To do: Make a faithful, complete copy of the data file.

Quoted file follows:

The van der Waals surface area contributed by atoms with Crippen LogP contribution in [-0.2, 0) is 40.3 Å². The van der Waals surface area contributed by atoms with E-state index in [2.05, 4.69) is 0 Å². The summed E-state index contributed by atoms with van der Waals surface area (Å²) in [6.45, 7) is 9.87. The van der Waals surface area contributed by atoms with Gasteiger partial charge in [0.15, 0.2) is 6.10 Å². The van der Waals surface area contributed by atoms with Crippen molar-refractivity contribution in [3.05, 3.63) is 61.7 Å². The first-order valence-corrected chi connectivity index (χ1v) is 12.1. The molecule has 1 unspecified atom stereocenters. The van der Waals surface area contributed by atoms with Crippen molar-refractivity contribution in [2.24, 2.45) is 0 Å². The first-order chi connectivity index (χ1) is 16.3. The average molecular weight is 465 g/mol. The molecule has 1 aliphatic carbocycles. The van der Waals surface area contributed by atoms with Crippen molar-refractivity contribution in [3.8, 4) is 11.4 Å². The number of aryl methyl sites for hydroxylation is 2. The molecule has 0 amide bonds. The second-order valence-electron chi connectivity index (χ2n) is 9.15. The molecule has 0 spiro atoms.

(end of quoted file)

The van der Waals surface area contributed by atoms with Crippen LogP contribution in [-0.2, 0) is 40.3 Å². The van der Waals surface area contributed by atoms with E-state index in [2.05, 4.69) is 0 Å². The summed E-state index contributed by atoms with van der Waals surface area (Å²) in [6.45, 7) is 9.87. The van der Waals surface area contributed by atoms with Gasteiger partial charge in [0.15, 0.2) is 6.10 Å². The van der Waals surface area contributed by atoms with Crippen molar-refractivity contribution in [3.05, 3.63) is 61.7 Å². The first-order valence-corrected chi connectivity index (χ1v) is 12.1. The molecule has 1 unspecified atom stereocenters. The van der Waals surface area contributed by atoms with Crippen molar-refractivity contribution in [2.24, 2.45) is 0 Å². The first-order chi connectivity index (χ1) is 16.3. The average molecular weight is 465 g/mol. The molecule has 1 aliphatic carbocycles. The van der Waals surface area contributed by atoms with Crippen molar-refractivity contribution in [3.8, 4) is 11.4 Å². The number of aryl methyl sites for hydroxylation is 2. The molecule has 0 amide bonds. The second-order valence-electron chi connectivity index (χ2n) is 9.15. The molecule has 0 spiro atoms.